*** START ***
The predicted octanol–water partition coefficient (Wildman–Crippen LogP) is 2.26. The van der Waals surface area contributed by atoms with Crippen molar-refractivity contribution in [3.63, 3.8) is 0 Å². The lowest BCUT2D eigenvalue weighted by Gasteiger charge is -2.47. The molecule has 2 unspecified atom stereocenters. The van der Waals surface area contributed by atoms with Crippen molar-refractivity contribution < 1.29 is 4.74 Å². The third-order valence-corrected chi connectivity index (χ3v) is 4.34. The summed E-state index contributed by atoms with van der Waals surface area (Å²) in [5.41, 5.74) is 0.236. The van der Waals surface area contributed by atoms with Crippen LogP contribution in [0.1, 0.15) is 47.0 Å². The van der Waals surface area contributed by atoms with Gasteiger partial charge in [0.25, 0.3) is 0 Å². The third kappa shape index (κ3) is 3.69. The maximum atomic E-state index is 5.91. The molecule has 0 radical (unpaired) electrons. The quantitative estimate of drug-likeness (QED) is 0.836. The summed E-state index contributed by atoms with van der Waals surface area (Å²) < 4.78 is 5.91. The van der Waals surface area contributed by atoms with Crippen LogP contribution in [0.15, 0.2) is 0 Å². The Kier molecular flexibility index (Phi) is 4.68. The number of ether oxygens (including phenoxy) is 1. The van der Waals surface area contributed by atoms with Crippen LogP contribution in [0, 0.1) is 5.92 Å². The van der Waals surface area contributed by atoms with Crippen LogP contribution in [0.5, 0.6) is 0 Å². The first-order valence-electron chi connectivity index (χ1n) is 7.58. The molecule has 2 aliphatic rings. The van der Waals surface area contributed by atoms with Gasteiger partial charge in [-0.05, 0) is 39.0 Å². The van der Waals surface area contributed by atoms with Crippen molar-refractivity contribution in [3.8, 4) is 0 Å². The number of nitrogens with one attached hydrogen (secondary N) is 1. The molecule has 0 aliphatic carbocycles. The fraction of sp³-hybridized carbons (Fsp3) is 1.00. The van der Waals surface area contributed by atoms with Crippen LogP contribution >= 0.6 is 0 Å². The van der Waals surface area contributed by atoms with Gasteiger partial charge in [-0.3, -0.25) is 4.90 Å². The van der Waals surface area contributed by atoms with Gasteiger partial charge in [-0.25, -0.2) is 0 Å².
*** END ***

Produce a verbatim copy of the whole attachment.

The predicted octanol–water partition coefficient (Wildman–Crippen LogP) is 2.26. The van der Waals surface area contributed by atoms with Crippen molar-refractivity contribution in [3.63, 3.8) is 0 Å². The lowest BCUT2D eigenvalue weighted by Gasteiger charge is -2.47. The molecule has 2 unspecified atom stereocenters. The van der Waals surface area contributed by atoms with Crippen molar-refractivity contribution < 1.29 is 4.74 Å². The third-order valence-corrected chi connectivity index (χ3v) is 4.34. The summed E-state index contributed by atoms with van der Waals surface area (Å²) in [5.41, 5.74) is 0.236. The van der Waals surface area contributed by atoms with Crippen LogP contribution in [0.1, 0.15) is 47.0 Å². The van der Waals surface area contributed by atoms with Gasteiger partial charge in [0.25, 0.3) is 0 Å². The third kappa shape index (κ3) is 3.69. The maximum atomic E-state index is 5.91. The molecule has 0 radical (unpaired) electrons. The quantitative estimate of drug-likeness (QED) is 0.836. The summed E-state index contributed by atoms with van der Waals surface area (Å²) < 4.78 is 5.91. The van der Waals surface area contributed by atoms with Crippen LogP contribution in [0.15, 0.2) is 0 Å². The Kier molecular flexibility index (Phi) is 4.68. The number of ether oxygens (including phenoxy) is 1. The van der Waals surface area contributed by atoms with Crippen LogP contribution in [0, 0.1) is 5.92 Å². The van der Waals surface area contributed by atoms with Crippen LogP contribution in [0.5, 0.6) is 0 Å². The first-order valence-electron chi connectivity index (χ1n) is 7.58. The molecule has 2 aliphatic rings. The van der Waals surface area contributed by atoms with Gasteiger partial charge in [-0.05, 0) is 39.0 Å². The van der Waals surface area contributed by atoms with Crippen molar-refractivity contribution in [3.8, 4) is 0 Å². The number of nitrogens with one attached hydrogen (secondary N) is 1. The molecule has 0 aliphatic carbocycles. The fraction of sp³-hybridized carbons (Fsp3) is 1.00. The van der Waals surface area contributed by atoms with Crippen LogP contribution >= 0.6 is 0 Å². The van der Waals surface area contributed by atoms with Gasteiger partial charge in [-0.3, -0.25) is 4.90 Å². The van der Waals surface area contributed by atoms with Gasteiger partial charge in [-0.25, -0.2) is 0 Å².